Lettres de Ninon de Lenclos au Marquis de Sévigné (Amsterdam, 1750) is not a very expensive book—a very nice copy is worth around $200. But it is one of those crucial “in-between” books that booksellers often mention when talking about the old books crisis. Books of excellence keep on growing in value, while nobody buys “worn copies” anymore—but “in-between” books represent the most important market share. And they’ve unfortunately lost value during the last decade. But Lettres de Ninon de Lenclos..., has not—because it is a very good and punchy read.
Ninon de Lenclos is the most famous French freethinker and courtesan from the 17th century. Born in 1620, she was only ten when she read Montaigne’s Essays, and only 15 when she lost her parents. “An unfaithful lover but a faithful friend, scrupulous as far as probity was concerned, always cheerful, of a charming company, a straightforward and seducing woman, she had wits without being pedantic (...); she was only missing virtue but she acted with so much dignity, it seemed she was never short of it,” Chaudon writes (Dictionnaire historique—Lyon, 1804).
The first edition of Ninon’s Letters came out in 1750 as a two in-12° set illustrated with a frontispiece and engraved title pages. On the latter, a nice vignette represents Philosophy (as a woman) holding the mirror of truth while and revealing the true face of love. “As Lenclos mostly talked about the metaphysics of love, we thought it the most appropriate emblem,” the publisher explains. In the preface, he also states that Ninon de Lenclos “was a philosopher, but a lovable one.” Another author* (* La Vie de l’Abbé Gedoyn—1745) adds: “Her house in Paris was the hub of all spiritual and polite courtesans.”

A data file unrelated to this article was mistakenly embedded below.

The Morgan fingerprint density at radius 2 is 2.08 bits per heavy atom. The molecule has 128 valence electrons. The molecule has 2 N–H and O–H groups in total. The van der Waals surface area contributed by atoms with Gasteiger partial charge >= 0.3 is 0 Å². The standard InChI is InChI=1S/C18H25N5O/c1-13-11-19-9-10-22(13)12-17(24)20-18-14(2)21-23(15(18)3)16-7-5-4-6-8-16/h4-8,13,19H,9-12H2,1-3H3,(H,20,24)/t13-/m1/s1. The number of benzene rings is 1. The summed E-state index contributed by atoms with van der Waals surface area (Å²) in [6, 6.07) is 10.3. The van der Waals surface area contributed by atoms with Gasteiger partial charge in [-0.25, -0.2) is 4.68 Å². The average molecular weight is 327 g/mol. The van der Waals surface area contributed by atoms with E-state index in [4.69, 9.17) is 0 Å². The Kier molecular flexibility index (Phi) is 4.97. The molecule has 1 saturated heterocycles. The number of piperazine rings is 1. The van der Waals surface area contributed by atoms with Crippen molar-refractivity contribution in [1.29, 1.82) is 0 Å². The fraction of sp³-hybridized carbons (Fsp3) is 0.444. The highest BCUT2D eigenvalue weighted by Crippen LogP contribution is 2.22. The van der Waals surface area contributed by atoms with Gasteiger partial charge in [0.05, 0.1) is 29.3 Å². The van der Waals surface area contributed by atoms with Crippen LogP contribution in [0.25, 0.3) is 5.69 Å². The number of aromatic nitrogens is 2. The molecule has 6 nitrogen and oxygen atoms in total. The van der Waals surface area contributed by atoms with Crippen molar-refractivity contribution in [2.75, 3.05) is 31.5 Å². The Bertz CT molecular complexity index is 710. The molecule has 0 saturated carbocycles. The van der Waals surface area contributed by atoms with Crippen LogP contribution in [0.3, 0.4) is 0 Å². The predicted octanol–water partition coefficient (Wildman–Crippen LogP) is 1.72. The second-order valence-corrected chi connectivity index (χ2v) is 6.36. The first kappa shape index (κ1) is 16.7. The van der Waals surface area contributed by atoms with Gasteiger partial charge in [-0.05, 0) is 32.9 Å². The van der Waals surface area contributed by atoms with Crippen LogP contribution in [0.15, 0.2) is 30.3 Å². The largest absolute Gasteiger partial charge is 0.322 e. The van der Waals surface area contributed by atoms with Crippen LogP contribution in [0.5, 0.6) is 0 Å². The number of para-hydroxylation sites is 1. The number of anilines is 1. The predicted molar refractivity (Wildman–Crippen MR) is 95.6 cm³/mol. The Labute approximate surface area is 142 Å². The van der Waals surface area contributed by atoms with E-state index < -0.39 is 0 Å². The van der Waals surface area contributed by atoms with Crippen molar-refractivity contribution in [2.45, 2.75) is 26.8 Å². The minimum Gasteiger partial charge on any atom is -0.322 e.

A free woman, she was consequently way ahead of her time. She had many lovers including Condé, La Rochefoucault, La Châtre, as well as the Marquis de Sévigné. The author of La Vie de l’Abbé Gedoyn also writes: “The most virtuous mothers did all they could so that their sons would be admitted in such a lovable company.” But Madame de Sévigné was, on the contrary, very worried when she learnt that her son, the Marquis de Sévigné, was having an affair with Ninon—he was succeeding his father in her arms! She wrote to her cousin Bussy de Rabutin about it. This is probably what inspired the anonymous author of this work—oh yes, these are apocryphal letters. Of this we are almost sure. But they are so well put together, and so faithful to Ninon’s personality that “they were regarded as authentic until the end of the 18th century,” Philippe Laroch writes in Petits-maîtres et roués (Université de Laval, 1979). They were later attributed to one Damours—an obscure lawyer—and then to Crébillon Fils, well known for his writings about debauchery. The book was a success—pirated the same year, it was republished several times until the early 19th century, the following editions featuring a biography of Ninon de Lenclos.
These letters sound like they were actually written by Ninon de Lenclos—some still believe they were. If Crébillon Fils did write them—as Voltaire suspected he did—, then this is a masterpiece. His letters depict the true spirit of a woman of character, who knew the hearts of both men and women. She speaks her mind about society. And that’s exactly what irritated people, especially as she was a woman. Jean-Jacques Rousseau, who never knew her, wrote: “Women who lose all decency are the most hypocrites. You never reach that point of debauchery but by letting your vices loose (...). Once the greatest hindrance to a woman’s vice is removed, what is left to hold them back? And what honour shall they seek, once they gave up the one that is naturally theirs?”